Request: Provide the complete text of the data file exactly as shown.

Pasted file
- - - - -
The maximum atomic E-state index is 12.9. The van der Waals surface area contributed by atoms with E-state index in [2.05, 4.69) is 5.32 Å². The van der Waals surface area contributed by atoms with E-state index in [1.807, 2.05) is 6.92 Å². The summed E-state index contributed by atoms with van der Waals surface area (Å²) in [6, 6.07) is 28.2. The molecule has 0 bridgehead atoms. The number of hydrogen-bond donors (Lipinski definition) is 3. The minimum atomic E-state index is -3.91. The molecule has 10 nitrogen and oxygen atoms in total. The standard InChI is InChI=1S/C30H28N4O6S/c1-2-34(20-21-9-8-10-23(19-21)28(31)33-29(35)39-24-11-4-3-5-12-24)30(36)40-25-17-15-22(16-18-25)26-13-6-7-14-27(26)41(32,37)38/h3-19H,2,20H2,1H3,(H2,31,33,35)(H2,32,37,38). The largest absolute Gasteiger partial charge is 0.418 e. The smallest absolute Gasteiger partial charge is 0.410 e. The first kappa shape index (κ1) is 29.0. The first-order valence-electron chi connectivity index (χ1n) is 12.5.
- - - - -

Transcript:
The maximum atomic E-state index is 12.9. The van der Waals surface area contributed by atoms with E-state index in [2.05, 4.69) is 5.32 Å². The van der Waals surface area contributed by atoms with E-state index in [1.807, 2.05) is 6.92 Å². The summed E-state index contributed by atoms with van der Waals surface area (Å²) in [6, 6.07) is 28.2. The molecule has 0 bridgehead atoms. The number of hydrogen-bond donors (Lipinski definition) is 3. The minimum atomic E-state index is -3.91. The molecule has 10 nitrogen and oxygen atoms in total. The standard InChI is InChI=1S/C30H28N4O6S/c1-2-34(20-21-9-8-10-23(19-21)28(31)33-29(35)39-24-11-4-3-5-12-24)30(36)40-25-17-15-22(16-18-25)26-13-6-7-14-27(26)41(32,37)38/h3-19H,2,20H2,1H3,(H2,31,33,35)(H2,32,37,38). The largest absolute Gasteiger partial charge is 0.418 e. The smallest absolute Gasteiger partial charge is 0.410 e. The first kappa shape index (κ1) is 29.0. The first-order valence-electron chi connectivity index (χ1n) is 12.5.